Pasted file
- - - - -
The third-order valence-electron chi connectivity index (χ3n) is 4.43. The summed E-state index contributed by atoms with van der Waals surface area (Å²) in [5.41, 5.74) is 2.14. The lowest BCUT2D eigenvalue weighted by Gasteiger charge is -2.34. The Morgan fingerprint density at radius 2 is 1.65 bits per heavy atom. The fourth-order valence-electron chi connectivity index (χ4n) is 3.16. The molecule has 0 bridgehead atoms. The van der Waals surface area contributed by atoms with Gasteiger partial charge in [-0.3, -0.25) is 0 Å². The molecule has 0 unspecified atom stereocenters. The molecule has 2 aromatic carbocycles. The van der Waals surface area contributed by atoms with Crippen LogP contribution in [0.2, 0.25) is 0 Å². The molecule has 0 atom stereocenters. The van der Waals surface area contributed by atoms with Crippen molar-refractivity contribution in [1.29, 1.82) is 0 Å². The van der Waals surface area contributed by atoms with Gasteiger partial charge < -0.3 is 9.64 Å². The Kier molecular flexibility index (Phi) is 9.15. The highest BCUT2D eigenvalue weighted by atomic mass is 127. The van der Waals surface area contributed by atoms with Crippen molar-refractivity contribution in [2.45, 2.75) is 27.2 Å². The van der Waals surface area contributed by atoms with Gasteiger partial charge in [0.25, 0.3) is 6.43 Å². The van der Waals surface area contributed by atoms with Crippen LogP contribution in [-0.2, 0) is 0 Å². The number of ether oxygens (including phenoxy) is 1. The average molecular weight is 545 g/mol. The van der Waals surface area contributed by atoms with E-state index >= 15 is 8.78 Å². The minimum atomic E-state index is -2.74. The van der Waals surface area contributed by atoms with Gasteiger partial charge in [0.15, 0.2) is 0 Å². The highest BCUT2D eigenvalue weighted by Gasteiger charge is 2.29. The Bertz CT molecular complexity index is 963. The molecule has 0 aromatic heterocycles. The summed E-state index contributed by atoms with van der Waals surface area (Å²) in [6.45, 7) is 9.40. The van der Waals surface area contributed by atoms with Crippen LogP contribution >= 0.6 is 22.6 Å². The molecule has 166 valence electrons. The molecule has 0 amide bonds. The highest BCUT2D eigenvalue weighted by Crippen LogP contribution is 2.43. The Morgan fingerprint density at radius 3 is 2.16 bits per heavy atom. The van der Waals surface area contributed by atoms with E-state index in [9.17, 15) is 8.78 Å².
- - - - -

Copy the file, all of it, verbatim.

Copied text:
The third-order valence-electron chi connectivity index (χ3n) is 4.43. The summed E-state index contributed by atoms with van der Waals surface area (Å²) in [5.41, 5.74) is 2.14. The lowest BCUT2D eigenvalue weighted by Gasteiger charge is -2.34. The Morgan fingerprint density at radius 2 is 1.65 bits per heavy atom. The fourth-order valence-electron chi connectivity index (χ4n) is 3.16. The molecule has 0 bridgehead atoms. The van der Waals surface area contributed by atoms with Gasteiger partial charge in [-0.3, -0.25) is 0 Å². The molecule has 0 unspecified atom stereocenters. The molecule has 2 aromatic carbocycles. The van der Waals surface area contributed by atoms with Crippen LogP contribution in [0.2, 0.25) is 0 Å². The molecule has 0 atom stereocenters. The van der Waals surface area contributed by atoms with Crippen molar-refractivity contribution in [1.29, 1.82) is 0 Å². The van der Waals surface area contributed by atoms with Gasteiger partial charge < -0.3 is 9.64 Å². The Kier molecular flexibility index (Phi) is 9.15. The highest BCUT2D eigenvalue weighted by atomic mass is 127. The van der Waals surface area contributed by atoms with Crippen molar-refractivity contribution in [2.45, 2.75) is 27.2 Å². The van der Waals surface area contributed by atoms with Gasteiger partial charge in [0.25, 0.3) is 6.43 Å². The van der Waals surface area contributed by atoms with Crippen LogP contribution in [-0.2, 0) is 0 Å². The number of ether oxygens (including phenoxy) is 1. The average molecular weight is 545 g/mol. The van der Waals surface area contributed by atoms with E-state index >= 15 is 8.78 Å². The minimum atomic E-state index is -2.74. The van der Waals surface area contributed by atoms with Gasteiger partial charge in [0.15, 0.2) is 0 Å². The highest BCUT2D eigenvalue weighted by Gasteiger charge is 2.29. The Bertz CT molecular complexity index is 963. The molecule has 0 aromatic heterocycles. The summed E-state index contributed by atoms with van der Waals surface area (Å²) in [6.45, 7) is 9.40. The van der Waals surface area contributed by atoms with Crippen LogP contribution >= 0.6 is 22.6 Å². The molecule has 166 valence electrons. The molecule has 0 amide bonds. The highest BCUT2D eigenvalue weighted by Crippen LogP contribution is 2.43. The Morgan fingerprint density at radius 3 is 2.16 bits per heavy atom. The van der Waals surface area contributed by atoms with E-state index in [9.17, 15) is 8.78 Å².